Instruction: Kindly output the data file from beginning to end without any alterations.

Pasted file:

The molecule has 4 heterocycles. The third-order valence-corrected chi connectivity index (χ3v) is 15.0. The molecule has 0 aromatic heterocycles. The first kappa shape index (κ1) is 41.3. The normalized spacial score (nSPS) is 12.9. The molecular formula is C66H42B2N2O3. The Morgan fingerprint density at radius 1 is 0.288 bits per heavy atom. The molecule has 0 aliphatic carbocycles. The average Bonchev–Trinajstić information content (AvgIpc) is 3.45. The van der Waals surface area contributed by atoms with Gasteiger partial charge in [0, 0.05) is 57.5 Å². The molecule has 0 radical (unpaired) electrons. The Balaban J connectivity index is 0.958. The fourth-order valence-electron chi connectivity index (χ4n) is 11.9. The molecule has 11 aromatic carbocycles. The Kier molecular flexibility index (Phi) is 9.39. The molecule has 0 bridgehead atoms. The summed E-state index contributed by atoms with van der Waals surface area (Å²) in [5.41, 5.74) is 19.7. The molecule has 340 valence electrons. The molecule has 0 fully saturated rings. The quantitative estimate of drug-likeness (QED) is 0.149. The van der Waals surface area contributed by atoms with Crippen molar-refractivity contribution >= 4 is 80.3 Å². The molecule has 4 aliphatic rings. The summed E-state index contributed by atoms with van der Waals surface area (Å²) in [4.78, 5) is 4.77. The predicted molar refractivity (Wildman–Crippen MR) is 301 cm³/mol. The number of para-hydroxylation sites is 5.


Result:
The molecule has 4 heterocycles. The third-order valence-corrected chi connectivity index (χ3v) is 15.0. The molecule has 0 aromatic heterocycles. The first kappa shape index (κ1) is 41.3. The normalized spacial score (nSPS) is 12.9. The molecular formula is C66H42B2N2O3. The Morgan fingerprint density at radius 1 is 0.288 bits per heavy atom. The molecule has 0 aliphatic carbocycles. The average Bonchev–Trinajstić information content (AvgIpc) is 3.45. The van der Waals surface area contributed by atoms with Gasteiger partial charge in [0, 0.05) is 57.5 Å². The molecule has 0 radical (unpaired) electrons. The Balaban J connectivity index is 0.958. The fourth-order valence-electron chi connectivity index (χ4n) is 11.9. The molecule has 11 aromatic carbocycles. The Kier molecular flexibility index (Phi) is 9.39. The molecule has 0 bridgehead atoms. The summed E-state index contributed by atoms with van der Waals surface area (Å²) in [5.41, 5.74) is 19.7. The molecule has 340 valence electrons. The molecule has 0 fully saturated rings. The quantitative estimate of drug-likeness (QED) is 0.149. The van der Waals surface area contributed by atoms with Crippen molar-refractivity contribution >= 4 is 80.3 Å². The molecule has 4 aliphatic rings. The summed E-state index contributed by atoms with van der Waals surface area (Å²) in [4.78, 5) is 4.77. The predicted molar refractivity (Wildman–Crippen MR) is 301 cm³/mol. The number of para-hydroxylation sites is 5.